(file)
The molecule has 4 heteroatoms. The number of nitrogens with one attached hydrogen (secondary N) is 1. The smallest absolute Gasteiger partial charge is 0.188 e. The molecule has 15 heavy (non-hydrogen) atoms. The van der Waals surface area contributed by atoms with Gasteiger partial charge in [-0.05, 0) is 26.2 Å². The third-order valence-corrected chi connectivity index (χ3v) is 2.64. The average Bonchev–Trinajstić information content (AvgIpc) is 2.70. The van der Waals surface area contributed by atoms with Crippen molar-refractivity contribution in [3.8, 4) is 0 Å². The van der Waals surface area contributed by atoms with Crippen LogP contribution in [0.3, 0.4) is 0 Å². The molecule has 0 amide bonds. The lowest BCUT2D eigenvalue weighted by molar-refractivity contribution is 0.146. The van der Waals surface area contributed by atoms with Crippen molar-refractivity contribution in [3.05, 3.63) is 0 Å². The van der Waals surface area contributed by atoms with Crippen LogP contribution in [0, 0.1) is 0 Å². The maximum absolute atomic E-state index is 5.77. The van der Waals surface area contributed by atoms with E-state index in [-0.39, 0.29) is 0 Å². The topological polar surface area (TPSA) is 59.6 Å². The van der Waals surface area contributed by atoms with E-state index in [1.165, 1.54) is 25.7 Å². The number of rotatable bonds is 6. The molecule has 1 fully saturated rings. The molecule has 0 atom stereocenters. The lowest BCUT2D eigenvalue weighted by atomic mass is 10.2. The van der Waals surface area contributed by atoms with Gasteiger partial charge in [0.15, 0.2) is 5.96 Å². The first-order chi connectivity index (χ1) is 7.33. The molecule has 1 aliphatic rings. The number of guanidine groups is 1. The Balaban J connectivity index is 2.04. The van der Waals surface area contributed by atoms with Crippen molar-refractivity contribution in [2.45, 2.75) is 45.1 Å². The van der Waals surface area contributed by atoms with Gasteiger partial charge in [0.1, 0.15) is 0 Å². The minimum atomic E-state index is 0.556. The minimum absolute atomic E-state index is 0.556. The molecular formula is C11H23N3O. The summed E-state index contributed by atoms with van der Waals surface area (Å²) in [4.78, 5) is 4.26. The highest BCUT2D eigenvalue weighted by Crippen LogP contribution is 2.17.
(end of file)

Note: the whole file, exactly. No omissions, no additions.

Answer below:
The molecule has 4 heteroatoms. The number of nitrogens with one attached hydrogen (secondary N) is 1. The smallest absolute Gasteiger partial charge is 0.188 e. The molecule has 15 heavy (non-hydrogen) atoms. The van der Waals surface area contributed by atoms with Gasteiger partial charge in [-0.05, 0) is 26.2 Å². The third-order valence-corrected chi connectivity index (χ3v) is 2.64. The average Bonchev–Trinajstić information content (AvgIpc) is 2.70. The van der Waals surface area contributed by atoms with Crippen molar-refractivity contribution in [3.8, 4) is 0 Å². The van der Waals surface area contributed by atoms with Crippen LogP contribution in [0.3, 0.4) is 0 Å². The molecule has 0 amide bonds. The lowest BCUT2D eigenvalue weighted by molar-refractivity contribution is 0.146. The van der Waals surface area contributed by atoms with Crippen molar-refractivity contribution in [3.05, 3.63) is 0 Å². The van der Waals surface area contributed by atoms with Crippen LogP contribution in [0, 0.1) is 0 Å². The maximum absolute atomic E-state index is 5.77. The van der Waals surface area contributed by atoms with E-state index in [-0.39, 0.29) is 0 Å². The topological polar surface area (TPSA) is 59.6 Å². The van der Waals surface area contributed by atoms with E-state index in [1.165, 1.54) is 25.7 Å². The number of rotatable bonds is 6. The molecule has 1 fully saturated rings. The molecule has 0 atom stereocenters. The lowest BCUT2D eigenvalue weighted by atomic mass is 10.2. The van der Waals surface area contributed by atoms with Gasteiger partial charge in [0.15, 0.2) is 5.96 Å². The first-order chi connectivity index (χ1) is 7.33. The molecule has 1 aliphatic rings. The number of guanidine groups is 1. The Balaban J connectivity index is 2.04. The van der Waals surface area contributed by atoms with Crippen molar-refractivity contribution in [2.45, 2.75) is 45.1 Å². The van der Waals surface area contributed by atoms with Gasteiger partial charge in [0.1, 0.15) is 0 Å². The minimum atomic E-state index is 0.556. The minimum absolute atomic E-state index is 0.556. The molecular formula is C11H23N3O. The summed E-state index contributed by atoms with van der Waals surface area (Å²) in [4.78, 5) is 4.26. The highest BCUT2D eigenvalue weighted by Crippen LogP contribution is 2.17.